eligible as a director. But this is not because, otherwise,
there would be perpetual
337
management. The persons comprising the corporation or the
association must change from time to time and so, even if
they were appointed directors, there would be no perpetual
management. We rather think that the idea behind s. 254 is
that as the office of a director is to some extent an office
of trust, there should be somebody readily available who can
be held responsible for the failure to carry out the trust
and it might be difficult to fix that responsibility if the
director was a corporation or an association of persons.
Turning to s. 317, we find that it provides that a managing
director cannot be appointed for a term exceeding five years
at a time. Section 315 however makes s. 317 inapplicable to
a private company. Therefore, s. 317 is not available to
support an argument that the Act does not want a private
company-and we are concerned with that type of a company-to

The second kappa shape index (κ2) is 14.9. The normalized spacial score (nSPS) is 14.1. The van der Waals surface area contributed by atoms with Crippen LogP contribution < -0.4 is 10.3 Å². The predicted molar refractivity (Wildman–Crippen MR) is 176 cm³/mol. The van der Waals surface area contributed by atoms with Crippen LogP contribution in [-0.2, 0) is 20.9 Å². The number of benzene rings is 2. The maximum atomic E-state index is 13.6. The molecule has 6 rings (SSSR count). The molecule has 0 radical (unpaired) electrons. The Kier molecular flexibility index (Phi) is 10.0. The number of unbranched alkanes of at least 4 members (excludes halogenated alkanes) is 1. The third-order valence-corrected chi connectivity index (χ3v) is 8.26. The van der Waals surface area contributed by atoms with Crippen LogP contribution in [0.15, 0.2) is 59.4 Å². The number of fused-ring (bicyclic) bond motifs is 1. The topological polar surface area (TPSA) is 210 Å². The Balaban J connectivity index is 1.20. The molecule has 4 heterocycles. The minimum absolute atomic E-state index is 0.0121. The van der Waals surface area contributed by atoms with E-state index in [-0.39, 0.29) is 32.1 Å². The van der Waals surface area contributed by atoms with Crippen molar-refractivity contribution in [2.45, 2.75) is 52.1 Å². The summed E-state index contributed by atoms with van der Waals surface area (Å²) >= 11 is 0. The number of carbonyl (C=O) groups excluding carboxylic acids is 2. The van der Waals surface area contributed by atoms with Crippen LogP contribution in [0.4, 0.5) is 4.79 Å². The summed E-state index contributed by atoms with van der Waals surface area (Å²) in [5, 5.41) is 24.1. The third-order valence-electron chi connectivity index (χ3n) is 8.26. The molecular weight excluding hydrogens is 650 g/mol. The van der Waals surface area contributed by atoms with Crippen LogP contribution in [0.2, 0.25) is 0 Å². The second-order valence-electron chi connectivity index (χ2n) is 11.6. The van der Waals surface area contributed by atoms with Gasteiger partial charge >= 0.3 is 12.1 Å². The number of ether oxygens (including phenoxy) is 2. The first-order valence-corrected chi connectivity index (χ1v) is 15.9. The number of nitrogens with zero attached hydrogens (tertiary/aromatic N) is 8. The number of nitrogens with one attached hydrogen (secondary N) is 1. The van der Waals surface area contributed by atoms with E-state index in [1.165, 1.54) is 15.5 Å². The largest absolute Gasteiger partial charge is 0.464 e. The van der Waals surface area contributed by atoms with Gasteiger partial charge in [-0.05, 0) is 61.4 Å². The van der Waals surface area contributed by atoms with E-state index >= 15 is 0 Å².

be under perpetual management. But indeed s. 317 does not
support that argument in the case of a public company
either. It forbids an appointment of a managing director
for more than five years “at a time”. It permits the
managing director to be reappointed after a term is over.
If he is so reappointed, then there would be “perpetual
management” by him. The Act does not, therefore, intend by
s. 317, to prevent that. Lastly, s. 317 is not concerned
with the directors, which s. 312 is.
Another argument that has to be dealt with is that if s. 312
does not prohibit an appointment by a director of his
successor, that section can easily be rendered infructuous
by a director adopting the simple device of appointing a
person as his successor in office instead of transferring
the office to him. It seems to us that the question does
not really arise. A director can legally and effectively
appoint his successor only to the extent the articles permit
this subject, of course, to the limit prescribed in s. 255
in the case of a public company. An appointment so legally
made does not result in an evasion of s. 312 for, as we have
earlier said, the section could not have intended to prevent
what another section in the same
43
338
Act made legal. An appointment made outside the powers
legally conferred by the articles is wholly ineffective’ and
therefore is not an appointment at all and hence again, does
not result in an evasion of s. 312.
We have now to consider an argument based on the first
proviso to s. 86B of the Companies Act of 1913. The main
part of s. 86B contained a provision analogous to that of s.